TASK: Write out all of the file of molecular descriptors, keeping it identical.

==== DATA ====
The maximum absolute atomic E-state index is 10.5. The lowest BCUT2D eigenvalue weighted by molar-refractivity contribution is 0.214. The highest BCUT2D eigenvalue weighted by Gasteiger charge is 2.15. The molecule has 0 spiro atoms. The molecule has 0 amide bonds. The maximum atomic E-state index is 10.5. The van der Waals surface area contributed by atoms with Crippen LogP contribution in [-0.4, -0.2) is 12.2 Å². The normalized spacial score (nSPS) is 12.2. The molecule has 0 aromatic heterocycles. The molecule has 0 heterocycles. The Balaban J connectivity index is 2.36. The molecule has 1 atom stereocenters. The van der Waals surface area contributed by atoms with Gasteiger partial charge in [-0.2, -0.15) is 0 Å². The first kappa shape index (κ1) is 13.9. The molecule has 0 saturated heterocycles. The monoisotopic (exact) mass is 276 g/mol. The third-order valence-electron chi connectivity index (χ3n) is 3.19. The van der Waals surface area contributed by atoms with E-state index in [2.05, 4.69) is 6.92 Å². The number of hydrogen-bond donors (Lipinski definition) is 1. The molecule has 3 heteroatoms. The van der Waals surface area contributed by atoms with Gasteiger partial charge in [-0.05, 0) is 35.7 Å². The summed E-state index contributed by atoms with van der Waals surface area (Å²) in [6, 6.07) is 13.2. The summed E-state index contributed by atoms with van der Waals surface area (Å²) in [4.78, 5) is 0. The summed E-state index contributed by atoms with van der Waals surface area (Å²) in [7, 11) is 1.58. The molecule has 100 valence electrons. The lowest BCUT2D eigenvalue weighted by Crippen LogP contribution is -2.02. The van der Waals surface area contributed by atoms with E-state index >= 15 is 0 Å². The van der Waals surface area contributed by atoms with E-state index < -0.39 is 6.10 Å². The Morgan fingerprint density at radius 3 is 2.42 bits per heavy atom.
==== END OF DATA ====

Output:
The maximum absolute atomic E-state index is 10.5. The lowest BCUT2D eigenvalue weighted by molar-refractivity contribution is 0.214. The highest BCUT2D eigenvalue weighted by Gasteiger charge is 2.15. The molecule has 0 spiro atoms. The molecule has 0 amide bonds. The maximum atomic E-state index is 10.5. The van der Waals surface area contributed by atoms with Crippen LogP contribution in [-0.4, -0.2) is 12.2 Å². The normalized spacial score (nSPS) is 12.2. The molecule has 0 aromatic heterocycles. The molecule has 0 heterocycles. The Balaban J connectivity index is 2.36. The molecule has 1 atom stereocenters. The van der Waals surface area contributed by atoms with Gasteiger partial charge in [-0.2, -0.15) is 0 Å². The first kappa shape index (κ1) is 13.9. The molecule has 0 saturated heterocycles. The monoisotopic (exact) mass is 276 g/mol. The third-order valence-electron chi connectivity index (χ3n) is 3.19. The van der Waals surface area contributed by atoms with E-state index in [2.05, 4.69) is 6.92 Å². The number of hydrogen-bond donors (Lipinski definition) is 1. The molecule has 3 heteroatoms. The van der Waals surface area contributed by atoms with Gasteiger partial charge in [-0.05, 0) is 35.7 Å². The summed E-state index contributed by atoms with van der Waals surface area (Å²) in [6, 6.07) is 13.2. The summed E-state index contributed by atoms with van der Waals surface area (Å²) in [4.78, 5) is 0. The summed E-state index contributed by atoms with van der Waals surface area (Å²) in [7, 11) is 1.58. The molecule has 100 valence electrons. The lowest BCUT2D eigenvalue weighted by Crippen LogP contribution is -2.02. The van der Waals surface area contributed by atoms with E-state index >= 15 is 0 Å². The van der Waals surface area contributed by atoms with E-state index < -0.39 is 6.10 Å². The Morgan fingerprint density at radius 3 is 2.42 bits per heavy atom.